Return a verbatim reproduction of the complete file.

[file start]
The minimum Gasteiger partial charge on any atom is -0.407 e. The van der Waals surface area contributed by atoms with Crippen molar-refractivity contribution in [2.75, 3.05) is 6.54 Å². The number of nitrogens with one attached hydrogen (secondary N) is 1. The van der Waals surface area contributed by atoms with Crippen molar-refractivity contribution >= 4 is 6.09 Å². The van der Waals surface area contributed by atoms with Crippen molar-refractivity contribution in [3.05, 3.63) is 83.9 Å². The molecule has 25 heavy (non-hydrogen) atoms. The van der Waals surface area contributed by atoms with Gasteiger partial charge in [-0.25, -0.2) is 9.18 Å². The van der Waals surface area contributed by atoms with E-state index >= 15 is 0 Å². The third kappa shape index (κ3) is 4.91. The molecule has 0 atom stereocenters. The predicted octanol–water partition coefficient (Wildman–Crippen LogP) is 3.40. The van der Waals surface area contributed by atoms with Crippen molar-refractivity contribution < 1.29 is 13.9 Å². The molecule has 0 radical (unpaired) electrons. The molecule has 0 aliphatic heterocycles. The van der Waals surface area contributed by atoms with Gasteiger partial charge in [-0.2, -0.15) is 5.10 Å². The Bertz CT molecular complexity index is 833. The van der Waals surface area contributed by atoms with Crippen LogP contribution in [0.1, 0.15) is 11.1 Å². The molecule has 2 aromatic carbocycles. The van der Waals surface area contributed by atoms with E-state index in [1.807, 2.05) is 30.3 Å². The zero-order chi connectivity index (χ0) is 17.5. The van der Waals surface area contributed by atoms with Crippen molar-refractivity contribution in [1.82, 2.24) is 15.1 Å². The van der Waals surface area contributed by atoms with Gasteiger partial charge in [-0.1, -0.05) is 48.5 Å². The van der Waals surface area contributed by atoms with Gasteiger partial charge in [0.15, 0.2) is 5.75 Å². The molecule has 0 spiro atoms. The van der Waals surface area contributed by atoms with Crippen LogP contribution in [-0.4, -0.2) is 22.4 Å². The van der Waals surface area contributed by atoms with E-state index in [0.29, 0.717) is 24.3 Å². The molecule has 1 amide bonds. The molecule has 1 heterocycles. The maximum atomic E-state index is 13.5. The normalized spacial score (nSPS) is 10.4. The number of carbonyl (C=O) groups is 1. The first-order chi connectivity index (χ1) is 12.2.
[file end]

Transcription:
The minimum Gasteiger partial charge on any atom is -0.407 e. The van der Waals surface area contributed by atoms with Crippen molar-refractivity contribution in [2.75, 3.05) is 6.54 Å². The number of nitrogens with one attached hydrogen (secondary N) is 1. The van der Waals surface area contributed by atoms with Crippen molar-refractivity contribution >= 4 is 6.09 Å². The van der Waals surface area contributed by atoms with Crippen molar-refractivity contribution in [3.05, 3.63) is 83.9 Å². The molecule has 25 heavy (non-hydrogen) atoms. The van der Waals surface area contributed by atoms with Gasteiger partial charge in [-0.25, -0.2) is 9.18 Å². The van der Waals surface area contributed by atoms with E-state index >= 15 is 0 Å². The third kappa shape index (κ3) is 4.91. The molecule has 0 atom stereocenters. The predicted octanol–water partition coefficient (Wildman–Crippen LogP) is 3.40. The van der Waals surface area contributed by atoms with Crippen molar-refractivity contribution < 1.29 is 13.9 Å². The molecule has 0 radical (unpaired) electrons. The molecule has 0 aliphatic heterocycles. The van der Waals surface area contributed by atoms with Gasteiger partial charge in [-0.2, -0.15) is 5.10 Å². The Bertz CT molecular complexity index is 833. The van der Waals surface area contributed by atoms with Crippen LogP contribution in [0.1, 0.15) is 11.1 Å². The molecule has 2 aromatic carbocycles. The van der Waals surface area contributed by atoms with E-state index in [1.807, 2.05) is 30.3 Å². The zero-order chi connectivity index (χ0) is 17.5. The van der Waals surface area contributed by atoms with Crippen molar-refractivity contribution in [1.82, 2.24) is 15.1 Å². The van der Waals surface area contributed by atoms with Gasteiger partial charge in [-0.1, -0.05) is 48.5 Å². The van der Waals surface area contributed by atoms with Gasteiger partial charge in [0.15, 0.2) is 5.75 Å². The molecule has 0 spiro atoms. The van der Waals surface area contributed by atoms with Crippen LogP contribution in [-0.4, -0.2) is 22.4 Å². The van der Waals surface area contributed by atoms with E-state index in [0.29, 0.717) is 24.3 Å². The molecule has 1 amide bonds. The molecule has 1 heterocycles. The maximum atomic E-state index is 13.5. The normalized spacial score (nSPS) is 10.4. The number of carbonyl (C=O) groups is 1. The first-order chi connectivity index (χ1) is 12.2.